Manzanar Committee: Times Published Unbalanced, Inaccurate Letters

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Screen grab of the online version of the Los Angeles Times Travel article about the Tule Lake and Manzanar sites.

Screen grab of the online version of the Nov. 28 Los Angeles Times Travel article about the Tule Lake and Manzanar sites.

The Los Angeles-based Manzanar Committee issued the following statement on Monday in response to letters to the editor criticizing a Los Angeles Times article about the Manzanar and Tule Lake World War II confinement sites.

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In their Sunday, Dec. 11, 2016 edition, The Los Angeles Times published two reader letters in their Travel section that criticized Caroline A. Miranda’s Nov. 28, 2016 story, “Our National Parks Can Also Be Reminders of America’s History of Race and Civil Rights.”

The letters essentially claimed that the incarceration of Japanese Americans and their immigrant parents in American concentration camps during World War II was justified and that those incarcerated posed a threat to national security. One letter even equated Japanese Americans with Japanese nationals, asserting that there was no difference between American citizens of Japanese ancestry and the Japanese military.

Decades of scholarly research, not to mention a federal commission, have determined that none of that was even close to the truth, yet The L.A. Times chose to publish the two letters, supposedly in the spirit of providing “balance.”

We question how balance can be achieved by publishing content that has been proven many times over to be totally false and even worse, rooted in racism.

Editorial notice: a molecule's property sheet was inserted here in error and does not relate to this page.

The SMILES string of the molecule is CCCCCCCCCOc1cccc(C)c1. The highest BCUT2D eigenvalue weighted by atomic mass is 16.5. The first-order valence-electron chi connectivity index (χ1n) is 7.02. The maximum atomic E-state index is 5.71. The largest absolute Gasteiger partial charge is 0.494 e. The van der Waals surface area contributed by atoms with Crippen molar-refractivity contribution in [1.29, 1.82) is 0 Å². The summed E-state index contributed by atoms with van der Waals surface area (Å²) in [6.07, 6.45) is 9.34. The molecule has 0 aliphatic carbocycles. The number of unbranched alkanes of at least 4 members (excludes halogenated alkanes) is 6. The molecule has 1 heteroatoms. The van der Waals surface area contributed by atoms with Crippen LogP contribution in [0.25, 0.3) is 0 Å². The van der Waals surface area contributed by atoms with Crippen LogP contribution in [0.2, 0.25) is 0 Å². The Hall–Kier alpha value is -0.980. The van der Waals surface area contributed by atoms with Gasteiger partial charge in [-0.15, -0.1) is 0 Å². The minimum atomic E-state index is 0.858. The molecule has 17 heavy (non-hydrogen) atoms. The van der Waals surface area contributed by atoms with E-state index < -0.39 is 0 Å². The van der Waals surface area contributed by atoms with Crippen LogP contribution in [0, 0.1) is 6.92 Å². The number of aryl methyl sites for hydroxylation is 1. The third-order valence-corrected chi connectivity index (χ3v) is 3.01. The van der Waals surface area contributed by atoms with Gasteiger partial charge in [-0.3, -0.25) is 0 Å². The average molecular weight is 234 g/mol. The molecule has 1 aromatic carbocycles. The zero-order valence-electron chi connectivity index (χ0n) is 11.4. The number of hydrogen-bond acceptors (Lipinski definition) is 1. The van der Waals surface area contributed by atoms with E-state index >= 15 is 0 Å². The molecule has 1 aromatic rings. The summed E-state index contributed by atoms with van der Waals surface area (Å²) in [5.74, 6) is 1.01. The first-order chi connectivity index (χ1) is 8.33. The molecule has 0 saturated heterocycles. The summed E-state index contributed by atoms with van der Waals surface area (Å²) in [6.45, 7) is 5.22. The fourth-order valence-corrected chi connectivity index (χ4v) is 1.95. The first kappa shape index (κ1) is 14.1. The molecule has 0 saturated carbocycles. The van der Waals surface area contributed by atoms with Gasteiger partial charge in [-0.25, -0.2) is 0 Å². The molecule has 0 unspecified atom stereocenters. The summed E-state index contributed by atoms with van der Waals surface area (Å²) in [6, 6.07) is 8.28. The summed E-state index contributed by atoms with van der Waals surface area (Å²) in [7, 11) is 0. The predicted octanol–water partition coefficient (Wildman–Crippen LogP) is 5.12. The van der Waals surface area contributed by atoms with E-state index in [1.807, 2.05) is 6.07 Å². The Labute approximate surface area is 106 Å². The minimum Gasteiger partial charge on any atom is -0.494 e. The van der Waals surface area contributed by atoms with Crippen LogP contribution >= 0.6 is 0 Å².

Just prior to midnight on Dec. 12, The L.A. Times posted the following on their Twitter feed (@LATimes): “2 letters published in today’s L.A. Times Travel section did not meet editorial standards. Our Readers Rep. will address on her blog Monday.”

As we posted in response on our Twitter feed, @manzanarcomm, “This deserves more than a ‘blog post.’”

“Typically, we’d welcome any opportunity to discuss, debate or study what our families endured during World War II,” said Manzanar Committee Co-Chair Bruce Embrey. “But the flawed assumptions, the lack of anything even closely resembling factual information and even worse, the primitive understanding of what happened to our community exhibited in these letters makes it impossible to engage in any type of meaningful discussion.

“I fear these letters are yet another example of our current political climate, where well-established facts are questioned or simply dismissed as opinion, and where the dusting off of archaic, discarded theories is the order of the day. Respected and reputable institutions like The Los Angeles Times must not relax basic journalistic standards. We, as a society, must not allow our political and social discourse to be dominated by those who have no regard for our Constitution and who are willing to ignore the fundamental principles of our democracy in the name of patriotism and national security.”

The Manzanar Committee believes that a post on a rather obscure blog on The L.A. Times website, rather than a statement published in the Travel section, is both inappropriate and insufficient.

“That The L.A. Times published these letters in the first place is unconscionable,” said Embrey. “We believe an apology for this disservice to its readers and especially to all those impacted by the unconstitutional, racist acts of the United States government during World War II is due. Furthermore, we believe a statement correcting the blatantly inaccurate information contained in these letters is warranted, and that it should be published in both the print and online editions of the Travel section. A blog post is insufficient.